Mon, 07 Nov 2022 12:14:02 CST
Senior Farm and Ranch Broadcaster, Ron Hays, is visiting with National Cattlemen’s Beef Association’s vice president of government affairs, Ethan Lane, as he gives a preview of what he expects to occur in the upcoming midterm elections and the impacts it will have on agriculture.
Lane said there is a high likelihood the house will be controlled by the GOP after the November elections, but it will be important to see what happens in the Senate and House Agriculture Committees because of the 2023 Farm Bill.
“We are expecting to have extremely narrow margins regardless,” Lane said. “That being the case, you end up having pretty balanced committees as far as R’s and D’s (Republicans and Democrats). Going into a farm bill, you are going to see the democrats sort of retooling. We have already seen that a little bit with members of the ag committee whom they are putting into those positions. Typically, they will start to load in members from more urban districts who are focused more on food assistance programs, SNAP (Supplemental Nutrition Assistance Program), and things like that.”
Food assistance programs, Lane said, will be the main priority of the Democratic party in the upcoming farm bill, and that is reflected by whom they use to represent their party in the ag committee.
“We have already seen that a little bit with people like Marcy Kaptur from Toledo, Ohio returning to the Ag committee,” Lane said. “That is not typically a district you would expect to be much of an ag district. I have run a campaign in that district. There are not a whole lot of farmers and ranchers there."
If Republicans take control of the house, G.T Thompson, as the new incoming presumptive chair of the House Agriculture Committee, Lane said, and he is a strong advocate for the cattle industry and a strong advocate for agriculture.
“That alone is a massive game changer just empowering him in that position,” Lane said.
One thing for certain is that there will be lame-duck activity in congress after the midterm elections.
“We don’t really want to see a bunch of activity and last-minute panic legislating in a lame-duck session,” Lane said. “People’s motives are different.”
If the Democrats lose bigger than they are expecting to, Lane said it can be expected to see some last-minute desperation to push their agenda.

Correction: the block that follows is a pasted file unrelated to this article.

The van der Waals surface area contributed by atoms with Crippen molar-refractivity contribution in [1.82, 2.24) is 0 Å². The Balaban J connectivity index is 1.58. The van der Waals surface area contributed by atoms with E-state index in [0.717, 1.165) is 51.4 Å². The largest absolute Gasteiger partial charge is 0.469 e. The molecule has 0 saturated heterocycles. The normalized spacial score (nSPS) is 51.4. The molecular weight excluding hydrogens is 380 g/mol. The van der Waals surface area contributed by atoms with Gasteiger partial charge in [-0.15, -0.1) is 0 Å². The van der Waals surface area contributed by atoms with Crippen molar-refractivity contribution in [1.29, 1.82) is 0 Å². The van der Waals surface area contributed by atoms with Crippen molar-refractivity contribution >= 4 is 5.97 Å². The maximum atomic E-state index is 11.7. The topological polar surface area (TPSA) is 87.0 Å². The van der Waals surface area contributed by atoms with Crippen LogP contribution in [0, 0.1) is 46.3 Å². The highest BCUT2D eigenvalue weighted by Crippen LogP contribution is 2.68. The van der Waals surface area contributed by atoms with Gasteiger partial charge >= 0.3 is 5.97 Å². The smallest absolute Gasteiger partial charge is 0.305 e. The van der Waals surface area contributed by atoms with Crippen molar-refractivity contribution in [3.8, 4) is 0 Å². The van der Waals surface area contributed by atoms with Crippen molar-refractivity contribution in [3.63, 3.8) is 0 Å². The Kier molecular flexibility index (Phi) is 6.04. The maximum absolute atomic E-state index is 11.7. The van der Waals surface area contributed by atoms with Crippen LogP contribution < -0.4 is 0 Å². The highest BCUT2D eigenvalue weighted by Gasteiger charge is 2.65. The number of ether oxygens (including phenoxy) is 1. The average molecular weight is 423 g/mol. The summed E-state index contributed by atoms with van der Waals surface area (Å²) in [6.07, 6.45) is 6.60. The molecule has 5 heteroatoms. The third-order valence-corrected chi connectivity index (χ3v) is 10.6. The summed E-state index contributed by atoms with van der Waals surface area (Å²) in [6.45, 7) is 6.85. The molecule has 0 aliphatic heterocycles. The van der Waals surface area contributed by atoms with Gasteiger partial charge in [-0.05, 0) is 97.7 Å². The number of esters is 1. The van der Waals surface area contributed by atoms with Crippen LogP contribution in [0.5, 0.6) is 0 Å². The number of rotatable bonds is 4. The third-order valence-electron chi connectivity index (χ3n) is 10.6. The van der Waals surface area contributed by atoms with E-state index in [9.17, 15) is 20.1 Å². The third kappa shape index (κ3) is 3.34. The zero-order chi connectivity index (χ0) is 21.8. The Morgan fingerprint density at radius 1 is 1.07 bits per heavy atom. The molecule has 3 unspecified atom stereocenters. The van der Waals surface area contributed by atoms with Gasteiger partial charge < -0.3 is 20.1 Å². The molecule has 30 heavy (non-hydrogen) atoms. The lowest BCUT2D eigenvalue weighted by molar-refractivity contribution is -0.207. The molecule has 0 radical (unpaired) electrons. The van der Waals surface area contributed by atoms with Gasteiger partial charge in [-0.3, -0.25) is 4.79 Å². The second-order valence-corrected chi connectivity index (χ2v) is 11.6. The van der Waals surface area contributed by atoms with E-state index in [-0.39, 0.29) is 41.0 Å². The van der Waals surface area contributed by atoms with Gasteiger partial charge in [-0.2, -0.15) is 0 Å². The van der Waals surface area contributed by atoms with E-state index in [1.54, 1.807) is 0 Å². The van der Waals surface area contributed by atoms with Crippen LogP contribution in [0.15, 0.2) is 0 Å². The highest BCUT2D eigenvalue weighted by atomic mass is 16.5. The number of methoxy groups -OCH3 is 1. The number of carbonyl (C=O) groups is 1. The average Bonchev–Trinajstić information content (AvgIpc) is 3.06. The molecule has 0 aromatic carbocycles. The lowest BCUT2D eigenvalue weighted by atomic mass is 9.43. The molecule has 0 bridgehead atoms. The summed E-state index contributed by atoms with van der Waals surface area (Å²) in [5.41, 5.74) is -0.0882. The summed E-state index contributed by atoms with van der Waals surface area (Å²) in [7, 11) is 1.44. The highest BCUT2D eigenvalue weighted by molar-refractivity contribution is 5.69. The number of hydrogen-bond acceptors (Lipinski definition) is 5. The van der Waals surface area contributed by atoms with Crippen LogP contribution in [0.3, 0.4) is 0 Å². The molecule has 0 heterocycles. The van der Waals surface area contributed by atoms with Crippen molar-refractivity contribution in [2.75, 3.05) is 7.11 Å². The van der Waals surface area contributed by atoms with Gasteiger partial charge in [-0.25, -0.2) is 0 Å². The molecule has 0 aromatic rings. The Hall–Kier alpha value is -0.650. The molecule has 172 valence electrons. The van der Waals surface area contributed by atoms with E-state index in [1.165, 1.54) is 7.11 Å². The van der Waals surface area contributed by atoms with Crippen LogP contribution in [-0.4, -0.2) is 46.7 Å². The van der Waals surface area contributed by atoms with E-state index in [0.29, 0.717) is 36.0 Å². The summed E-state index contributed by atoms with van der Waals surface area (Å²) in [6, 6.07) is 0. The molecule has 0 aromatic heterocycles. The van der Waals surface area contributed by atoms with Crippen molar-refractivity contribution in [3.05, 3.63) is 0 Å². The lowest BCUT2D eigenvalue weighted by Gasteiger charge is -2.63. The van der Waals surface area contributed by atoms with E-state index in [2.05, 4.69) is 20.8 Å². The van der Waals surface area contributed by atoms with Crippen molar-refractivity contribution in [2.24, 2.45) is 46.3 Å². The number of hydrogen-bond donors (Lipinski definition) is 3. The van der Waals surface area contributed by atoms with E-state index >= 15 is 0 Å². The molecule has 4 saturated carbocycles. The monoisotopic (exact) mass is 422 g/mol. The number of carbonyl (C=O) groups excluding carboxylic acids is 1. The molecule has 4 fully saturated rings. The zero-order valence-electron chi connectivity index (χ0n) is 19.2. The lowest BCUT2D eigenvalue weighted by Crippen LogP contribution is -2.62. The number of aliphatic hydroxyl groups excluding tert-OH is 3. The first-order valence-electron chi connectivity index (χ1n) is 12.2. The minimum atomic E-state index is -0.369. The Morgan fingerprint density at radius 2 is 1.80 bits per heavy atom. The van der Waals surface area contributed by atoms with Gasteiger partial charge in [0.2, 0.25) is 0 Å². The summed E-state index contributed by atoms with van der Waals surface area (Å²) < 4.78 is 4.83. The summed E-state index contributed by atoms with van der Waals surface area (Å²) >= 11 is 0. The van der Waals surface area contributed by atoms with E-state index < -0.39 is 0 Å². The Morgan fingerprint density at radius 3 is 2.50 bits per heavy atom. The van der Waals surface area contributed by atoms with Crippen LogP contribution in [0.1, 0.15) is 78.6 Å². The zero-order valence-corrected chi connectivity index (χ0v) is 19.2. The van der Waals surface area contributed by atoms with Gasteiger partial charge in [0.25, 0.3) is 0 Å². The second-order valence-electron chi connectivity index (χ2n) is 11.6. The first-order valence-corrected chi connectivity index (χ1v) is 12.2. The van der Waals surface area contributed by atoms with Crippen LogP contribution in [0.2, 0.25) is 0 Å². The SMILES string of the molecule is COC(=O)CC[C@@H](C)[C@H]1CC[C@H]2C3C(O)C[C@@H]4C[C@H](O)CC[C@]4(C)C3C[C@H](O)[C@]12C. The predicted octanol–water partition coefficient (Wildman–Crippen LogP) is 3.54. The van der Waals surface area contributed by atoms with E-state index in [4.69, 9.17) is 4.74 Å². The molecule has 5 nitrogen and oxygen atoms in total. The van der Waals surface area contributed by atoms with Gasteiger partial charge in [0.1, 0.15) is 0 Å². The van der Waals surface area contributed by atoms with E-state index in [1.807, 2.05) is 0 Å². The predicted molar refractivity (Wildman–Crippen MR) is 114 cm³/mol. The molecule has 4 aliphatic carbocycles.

“Our next physical deadline to fund the government is December 16th,” Lane said. “That could either be a continuing resolution again into next spring, March or something like that, or it could be a full omnibus package that funds the government through next September.”
How this election plays out, Lane said, is going to be a big factor in what that package looks like.
“Anything is possible in a lame-duck, and our team here is going to have to be on their “A” game looking out for any of these things that might pop up last minute that we are going to need to engage on and make sure doesn’t get across the finish line,” Lane said.
Lane also talked about anti-agriculture and production agriculture groups and the impact they have had in 2022. The influence of these groups, he said, was much larger than expected.
“Animal rights activists are interesting because they have no problem selling their agenda or pushing their agenda to non-traditional allies,” Lane said. “They are looking for allies in the Republican party. They have spent a tremendous amount of political dollars in this cycle on Republicans.”
Lane said it is important for people to understand that animal rights activists are not just concerned with hunting, animal welfare, and the sort- they aim to shut down the rural way of life in communities across the country and agriculture with it.
Click the LISTEN BAR below to listen to Ron Hays talking with Ethan Lane on the upcoming midterm elections.
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